The recent completion of the development of the Moskito means that oil can now be recovered from sunken wrecks quickly and economically.
Developed in Norway by design and magnetic technology specialists Miko Marine, the new tool is currently being prepared for salvage projects at critical locations around the world. The first of these is imminent and follows a detailed assessment of its suitability and practical benefits.
Moskito was developed specifically to address the potential pollution problems faced by many governments with Second World War ships sunk in their territorial waters. Seventy years of corrosion eating at their plates creates a growing risk that any hydrocarbons in their tanks and bunkers will escape. Given the choice of sealing the wreck at great expense or recovering the pollutant in a controlled manner Moskito is now being actively considered by some unnamed governments as a solution to the problem.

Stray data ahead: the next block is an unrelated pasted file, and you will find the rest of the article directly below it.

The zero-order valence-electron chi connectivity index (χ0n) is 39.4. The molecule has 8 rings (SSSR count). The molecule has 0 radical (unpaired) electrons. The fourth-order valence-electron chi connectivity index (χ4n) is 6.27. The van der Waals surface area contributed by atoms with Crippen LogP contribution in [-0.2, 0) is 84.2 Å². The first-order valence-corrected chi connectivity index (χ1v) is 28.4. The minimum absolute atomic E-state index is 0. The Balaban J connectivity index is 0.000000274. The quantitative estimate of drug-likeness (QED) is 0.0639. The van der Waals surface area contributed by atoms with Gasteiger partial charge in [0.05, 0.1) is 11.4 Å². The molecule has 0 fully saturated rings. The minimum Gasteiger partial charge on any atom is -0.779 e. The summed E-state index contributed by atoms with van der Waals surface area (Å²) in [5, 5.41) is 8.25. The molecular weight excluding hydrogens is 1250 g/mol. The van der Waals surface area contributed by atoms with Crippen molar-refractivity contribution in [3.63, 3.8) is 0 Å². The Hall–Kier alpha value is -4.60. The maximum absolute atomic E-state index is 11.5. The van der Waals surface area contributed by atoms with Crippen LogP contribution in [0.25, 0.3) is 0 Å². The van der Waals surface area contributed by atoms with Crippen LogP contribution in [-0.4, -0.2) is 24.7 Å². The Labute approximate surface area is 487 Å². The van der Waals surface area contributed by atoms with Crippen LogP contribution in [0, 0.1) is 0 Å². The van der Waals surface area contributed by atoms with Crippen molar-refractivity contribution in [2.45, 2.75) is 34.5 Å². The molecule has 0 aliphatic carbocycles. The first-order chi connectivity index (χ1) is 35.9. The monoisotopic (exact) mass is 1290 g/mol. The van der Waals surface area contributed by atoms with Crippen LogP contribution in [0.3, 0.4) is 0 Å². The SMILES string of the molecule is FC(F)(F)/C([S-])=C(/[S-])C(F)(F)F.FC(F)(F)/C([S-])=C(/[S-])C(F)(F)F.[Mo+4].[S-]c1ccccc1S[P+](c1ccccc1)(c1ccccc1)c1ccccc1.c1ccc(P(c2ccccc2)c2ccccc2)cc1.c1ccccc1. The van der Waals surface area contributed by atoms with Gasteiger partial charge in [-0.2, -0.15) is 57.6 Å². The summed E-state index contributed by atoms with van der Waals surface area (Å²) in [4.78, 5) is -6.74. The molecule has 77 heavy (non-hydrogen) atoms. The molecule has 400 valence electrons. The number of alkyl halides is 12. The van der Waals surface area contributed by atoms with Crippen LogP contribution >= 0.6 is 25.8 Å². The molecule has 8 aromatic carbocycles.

When in use the Moskito is deployed by divers or ROV to any ocean depth. Once in position outside the wreck’s tank the Moskito’s three powerful magnetic feet are planted against the steel hull and a technician on the surface then activates a 75 mm (3-inch) diameter electrically powered tank cutter drill. With its operation controlled through a dual video link, the Moskito’s drill pierces the steel tank walls which may be up to 40 mm (1.5-inches) thick. The cut disc then falls away inside and is immediately followed into the tank by a patented spring latch coupling that automatically connects and locks a hose to the tank without allowing any of its contents to escape. When the extraction hose is securely in position a subsea pump can be activated to recover the oil at the rate of up to 12 cubic metres per hour. If the contents prove too viscous to pump efficiently, another Moskito can remedy the problem by creating an entry for steam injection. When a higher rate of extraction is needed, the Moskito’s compact size enables multiple units to be used close together and easily relocated without being returned to the surface.